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I have an array of array in which each array is like:

clusterA gene1 1
clusterA gene2 0
clusterB gene1 1
clusterB gene2 0

I want to produce a file like:

name       gene1    gene2 
clusterA    1         0
clusterB    1         0

Current attempt:

if (condition) {

    @array = ($cluster, $genes, "1");
elsif (not condition) {

    @array = ($cluster, $genes, "0");
push @AoA, [ @array ];  

@A0A is my array of array.

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can you clarify the structure of your arrays? –  perreal Sep 2 '12 at 11:20
Please post your attempt –  Zaid Sep 2 '12 at 11:21
@perreal Question updated –  shaq Sep 2 '12 at 11:26
@ziad I don't have any idea –  shaq Sep 2 '12 at 11:27
This looks like a perfect usecase for a CSV with column headers. (unless you want it to look like a matrix, which will need some output formatting). Check DBD::CSV module on CPAN. If you're OK to replace the Tabs/spaces in your matrix with a comma, then DBD::CSV is the way to go. let me know, I will try posting a solution in CSV format. –  slayedbylucifer Sep 2 '12 at 12:28
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4 Answers

up vote 0 down vote accepted

This solution doesn't know the genes' names ahead of time. It will create columns for all seen genes. And, it uses a hash of hashes. I solved a similiar problem and was able to use some of the same parts of the solution here.

use strict;
use warnings;

my @array = map [split], split /\n/, <<EOF;
clusterA gene1 1
clusterA gene2 0
clusterB gene1 1
clusterB gene2 0
clusterC gene3 9

my %data;
for my $aref (@array) {
    $data{$aref->[0]}{$aref->[1]} = $aref->[2]; 

my %seen;
my @genes = sort
            grep ! $seen{$_}++,
            map keys %$_, values %data;

my $format = "%-15s" . "%-10s" x @genes . "\n";

printf $format, 'Cluster', @genes;

for my $name (sort keys %data) {
    my $href = $data{$name};
    printf $format, $name, map defined $_ ? $_ : 'none', @$href{ @genes };

This produced the output below.

Cluster        gene1     gene2     gene3
clusterA       1         0         none
clusterB       1         0         none
clusterC       none      none      9

Update: It would probably be easier to create the hash-of-hashes in the first place instead of the array-of-arrays. Like:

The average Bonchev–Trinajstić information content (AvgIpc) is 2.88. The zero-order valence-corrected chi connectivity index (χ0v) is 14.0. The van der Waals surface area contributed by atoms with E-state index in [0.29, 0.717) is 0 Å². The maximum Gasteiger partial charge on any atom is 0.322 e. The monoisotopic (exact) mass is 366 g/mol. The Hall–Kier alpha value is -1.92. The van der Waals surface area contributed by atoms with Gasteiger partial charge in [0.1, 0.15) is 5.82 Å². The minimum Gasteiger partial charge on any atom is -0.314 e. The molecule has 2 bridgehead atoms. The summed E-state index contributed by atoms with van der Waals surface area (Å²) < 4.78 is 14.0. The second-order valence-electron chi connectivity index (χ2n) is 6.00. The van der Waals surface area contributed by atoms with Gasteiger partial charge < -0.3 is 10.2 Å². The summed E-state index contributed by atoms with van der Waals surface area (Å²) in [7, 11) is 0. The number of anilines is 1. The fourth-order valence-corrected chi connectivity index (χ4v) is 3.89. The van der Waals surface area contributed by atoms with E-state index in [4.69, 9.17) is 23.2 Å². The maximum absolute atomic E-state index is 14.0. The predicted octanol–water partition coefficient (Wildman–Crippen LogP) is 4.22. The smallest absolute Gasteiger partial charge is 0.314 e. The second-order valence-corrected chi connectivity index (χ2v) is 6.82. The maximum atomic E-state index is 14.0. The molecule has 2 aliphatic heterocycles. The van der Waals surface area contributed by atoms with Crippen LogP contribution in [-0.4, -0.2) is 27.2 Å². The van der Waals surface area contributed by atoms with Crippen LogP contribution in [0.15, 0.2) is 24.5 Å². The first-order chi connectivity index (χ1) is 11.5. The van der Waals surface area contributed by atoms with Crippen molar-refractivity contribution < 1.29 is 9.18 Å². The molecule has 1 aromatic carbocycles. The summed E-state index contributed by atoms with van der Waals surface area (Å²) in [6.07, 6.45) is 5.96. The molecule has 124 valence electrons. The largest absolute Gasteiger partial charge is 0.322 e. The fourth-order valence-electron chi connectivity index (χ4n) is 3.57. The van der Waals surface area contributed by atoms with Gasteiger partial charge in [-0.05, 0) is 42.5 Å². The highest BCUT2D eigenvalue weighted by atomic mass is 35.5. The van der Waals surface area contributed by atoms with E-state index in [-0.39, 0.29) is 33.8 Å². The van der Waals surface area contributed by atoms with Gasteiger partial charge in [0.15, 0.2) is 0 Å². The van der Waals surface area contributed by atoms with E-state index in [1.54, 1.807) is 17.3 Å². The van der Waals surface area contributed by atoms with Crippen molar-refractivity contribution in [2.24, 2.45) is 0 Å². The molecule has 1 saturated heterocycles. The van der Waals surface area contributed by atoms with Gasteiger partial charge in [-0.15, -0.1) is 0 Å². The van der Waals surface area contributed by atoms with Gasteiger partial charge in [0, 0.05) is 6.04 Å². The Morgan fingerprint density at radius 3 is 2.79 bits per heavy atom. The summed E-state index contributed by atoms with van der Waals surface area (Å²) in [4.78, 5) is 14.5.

my %data;
$data{$cluster}{$genes} = condition ? 1 : 0;
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fantastic great answer –  shaq Sep 2 '12 at 17:22
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Did shaq want totals? If so the answer will be more like (leaving all file I/O out to simplify test):

my @AOA = (
  [ qw(clusterA gene1 1) ],
  [ qw(clusterA gene2 0) ],
  [ qw(clusterB gene1 1) ],
  [ qw(clusterB gene2 0) ],

my %clusters;
my @genes = ( 0, 0 );

foreach my $array ( @AOA ) {

    my ( $cluster, $gene, $value ) = @$array;
    if ( $gene =~ /^gene(\d+)$/ ) {

        my $v = $1; 
        $clusters{$cluster} = [ 0, 0 ] 
                   unless ( exists $clusters{$cluster} );
        $clusters{$cluster}->[$v-1] += $value;

my $format = '%-12s %6s %6s'."\n";
printf( $format, qw( name gene1 gene2 ) );

foreach my $cluster ( sort keys %clusters ) {

    printf $format, $cluster, @{ $clusters{$cluster} };
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use warnings;
use strict;

my @AoA = ( ['a', 'b', 'c'], ['d', 'e', 'f'] );

open my $outf, ">", "output"
    or die();

print $outf join(" ", qw/name gene1 gene2/), "\n";
foreach my $arr (@AoA) {

    my @data = @{$arr};
    print $outf join(" ", @data), "\n";
close $outf;
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this is not the answer ,in this case "b and "e" should be column of matrix and "a" and "d" are rows and "c" and"f" are the values corresponding to row and columns respectively –  shaq Sep 2 '12 at 12:05
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my %HoH;

foreach my $row (@AoA)
  $HoH{$row->[0]}{$row->[1]} = $row->[2];

print <<EOF;
name       gene1    gene2
clusterA    $HoH{clusterA}{gene1}         $HoH{clusterA}{gene2}
clusterB    $HoH{clusterB}{gene1}         $HoH{clusterB}{gene2}
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It's difficult to understand your code for novices! –  fxzuz Sep 2 '12 at 15:27
@fxzuz: I've made it a bit more explicit. Not sure what else I can do except link to perldsc and perlop. There's not much to understand TBH. I'm not providing a "teach yourself Perl" service. –  Oktalist Sep 2 '12 at 15:53
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